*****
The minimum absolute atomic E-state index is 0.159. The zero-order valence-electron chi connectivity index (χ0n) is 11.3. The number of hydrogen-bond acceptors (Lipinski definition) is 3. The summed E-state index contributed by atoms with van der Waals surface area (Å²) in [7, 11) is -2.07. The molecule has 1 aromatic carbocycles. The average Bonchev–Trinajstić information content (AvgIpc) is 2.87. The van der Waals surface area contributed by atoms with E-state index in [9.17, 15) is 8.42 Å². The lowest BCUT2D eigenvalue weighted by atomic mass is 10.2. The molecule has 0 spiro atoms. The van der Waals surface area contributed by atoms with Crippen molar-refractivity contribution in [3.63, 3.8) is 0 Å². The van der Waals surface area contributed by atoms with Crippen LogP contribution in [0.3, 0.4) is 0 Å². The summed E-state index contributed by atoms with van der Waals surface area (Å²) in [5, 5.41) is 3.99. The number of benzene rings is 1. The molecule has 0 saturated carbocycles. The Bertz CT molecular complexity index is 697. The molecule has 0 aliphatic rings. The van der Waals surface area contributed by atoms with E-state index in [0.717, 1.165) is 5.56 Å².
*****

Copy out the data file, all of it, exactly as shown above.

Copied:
The minimum absolute atomic E-state index is 0.159. The zero-order valence-electron chi connectivity index (χ0n) is 11.3. The number of hydrogen-bond acceptors (Lipinski definition) is 3. The summed E-state index contributed by atoms with van der Waals surface area (Å²) in [7, 11) is -2.07. The molecule has 1 aromatic carbocycles. The average Bonchev–Trinajstić information content (AvgIpc) is 2.87. The van der Waals surface area contributed by atoms with E-state index in [9.17, 15) is 8.42 Å². The lowest BCUT2D eigenvalue weighted by atomic mass is 10.2. The molecule has 0 spiro atoms. The van der Waals surface area contributed by atoms with Crippen molar-refractivity contribution in [3.63, 3.8) is 0 Å². The van der Waals surface area contributed by atoms with Crippen LogP contribution in [0.3, 0.4) is 0 Å². The summed E-state index contributed by atoms with van der Waals surface area (Å²) in [5, 5.41) is 3.99. The number of benzene rings is 1. The molecule has 0 saturated carbocycles. The Bertz CT molecular complexity index is 697. The molecule has 0 aliphatic rings. The van der Waals surface area contributed by atoms with E-state index in [0.717, 1.165) is 5.56 Å².